The pharmaceutical industry has been in the crosshairs of cyber attacks, more frequently than ever, in the last few years. The industry appeals to cybercrooks, who are motivated by financial gains, as they generate and manage some of the most sensitive data. State-sponsored actors, with the support of governments and with the intention of settling scores with other countries, target their healthcare industries. In the event of a full-scale cyberattack, the pharmaceutical sector could incur huge losses, both financially and in terms of its invaluable data. The data, which includes Intellectual Property (IP) of patients, is then invariably sold on the dark web or held “hostage” for ransom.
As a result, the affected organization sustains:
- Legal penalties,
- Damage to business, brand reputation,
- Lack of confidence in customers,
- Declining revenue,
- Network, utility outages,
- Risk of supply chain disruption.
Recent COVID- Themed Cyber Attacks Based on the Region
India and APAC
Indian pharmaceutical giant Lupin confirmed a security incident that impacted its IT systems in November 2020 after a similar ransomware attack targeted Dr. Reddy’s Laboratories. The recent surge in cyber attacks in the Indian pharmaceutical sector is also because they are in the process of delivering affordable medicine on a large scale, owing to COVID-19.
Interestingly enough, the ransomware attack that hit Dr. Reddy’s was soon after the company had received DCGI’s (Drug Control General of India) approval to conduct clinical trials of the Russian Sputnik-V vaccine. The personal information of individuals who participate in clinical trials are also at a risk of data exposure. Such attacks aim to derail the race towards a successful vaccine in India as well as other countries. The surge in cyber attacks against pharmaceutical companies in the APAC (Asia-Pacific) region has cost the industry close to $23 Million.
From a global perspective as well, cyber crimes are increasingly targeting pharmaceutical companies. Recently, several European pharmaceuticals such as Swiss giant Roche, were attacked by a hacking group dubbed Blackfly. The activities of this group was traced back to China and it points to the conclusion that these attacks were state-sponsored. Blackfly, also known as the Winnti Group, deploys Winnti malware in all of their attacks, a malware known for its supply chain attacks. European manufacturers BASF and Henkel were also victims of the same ransomware group.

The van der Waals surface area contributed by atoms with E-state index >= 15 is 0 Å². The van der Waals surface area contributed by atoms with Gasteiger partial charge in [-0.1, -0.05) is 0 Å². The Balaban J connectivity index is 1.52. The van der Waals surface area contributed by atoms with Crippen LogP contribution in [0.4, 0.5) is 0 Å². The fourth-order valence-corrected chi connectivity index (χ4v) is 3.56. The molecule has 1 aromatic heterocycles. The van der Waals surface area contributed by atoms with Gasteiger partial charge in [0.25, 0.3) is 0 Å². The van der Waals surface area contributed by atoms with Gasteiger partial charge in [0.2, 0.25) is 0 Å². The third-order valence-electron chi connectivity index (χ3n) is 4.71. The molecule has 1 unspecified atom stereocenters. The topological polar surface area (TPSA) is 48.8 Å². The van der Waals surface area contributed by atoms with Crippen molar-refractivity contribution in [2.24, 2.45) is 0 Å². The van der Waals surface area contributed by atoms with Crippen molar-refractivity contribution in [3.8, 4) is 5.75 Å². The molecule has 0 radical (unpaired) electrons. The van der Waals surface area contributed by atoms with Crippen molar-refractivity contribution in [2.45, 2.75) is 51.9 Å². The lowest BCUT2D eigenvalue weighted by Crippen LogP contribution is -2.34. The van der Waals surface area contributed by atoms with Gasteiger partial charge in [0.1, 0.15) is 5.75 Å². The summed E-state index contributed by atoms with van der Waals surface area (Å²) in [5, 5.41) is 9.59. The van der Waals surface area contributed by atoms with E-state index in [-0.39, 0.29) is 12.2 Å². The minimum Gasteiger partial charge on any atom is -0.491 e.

Moreover, drug regulators like EMA (European Medicines Agency) have also not been spared from cyber attacks. The EU Drug regulator EMA confirmed that it was hit by a cyber attack and that the actors managed to access documents related to a COVID-19 vaccine. German biotechnology company BioNTech is in the process of developing a vaccine to treat COVID-19 along with strategic partner Pfizer. The duo suffered a cyber attack earlier this month and confirmed that its regulatory submission was accessed.
Although EMA didn’t agree to the nature of the attack, it stated that few documents related to the regulatory submission by Pfizer and BioNtech vaccine candidates, stored on the EMA server, have been viewed. The timing of these attacks was impeccable, as EMA was working on getting the approval for 2 COVID-19 vaccines and it could have had devastating effects on the entire process.
The US drug regulatory authority FDA (Food and Drug Administration), however, outsmarted threat actors looking to steal data from them and had COVID-19 related sensitive documents delivered to them physically through FBI agents.
Experts across the globe have traced most COVID-related attacks on pharmaceuticals back to China, North Korea, and Russia. And although the victims of these attacks have not been named, we can confirm that at least some of these companies were infiltrated successfully.
Countries like India, UK, US, Canada, France and South Korea are all at different stages of clinical trials and development of COVID-19 vaccine; and they have all been targeted by threat groups during this global health crisis. Reports have attributed the attacks to Russia-based threat group Strontium and North Korean threat actors Zinc and Cerium. Some of the methods believed to be part of their tactics are password spray and brute force attacks (by Strontium) to steal login credentials and spear-phishing, fake job offers (by Zinc). In one of the recent examples of phishing attacks, the operators behind Cerium sent spear-phishing emails masquerading as World Health Organization (WHO) officials.
The Way Out
Businesses should identify their most important digital assets as well as critical assets that facilitate smooth business operations and product development. This includes identifying critical data, its location, who has access to them, the network on which their mission-critical data resides, what are the attractive propositions for threat actors. Once the critical assets are identified, organizations should segregate and protect their assets.
They should also allocate budget for a well-rounded security system which covers intrusion detection systems and threat intelligence software. This in turn keeps them updated regarding the status of their assets. With the help of a SaaS-based vulnerability alerting platform such as CloudSEK’s XVigil, your organization is equipped to protect their data, brand, and internet exposed infrastructure, against imminent cyber threats and breaches.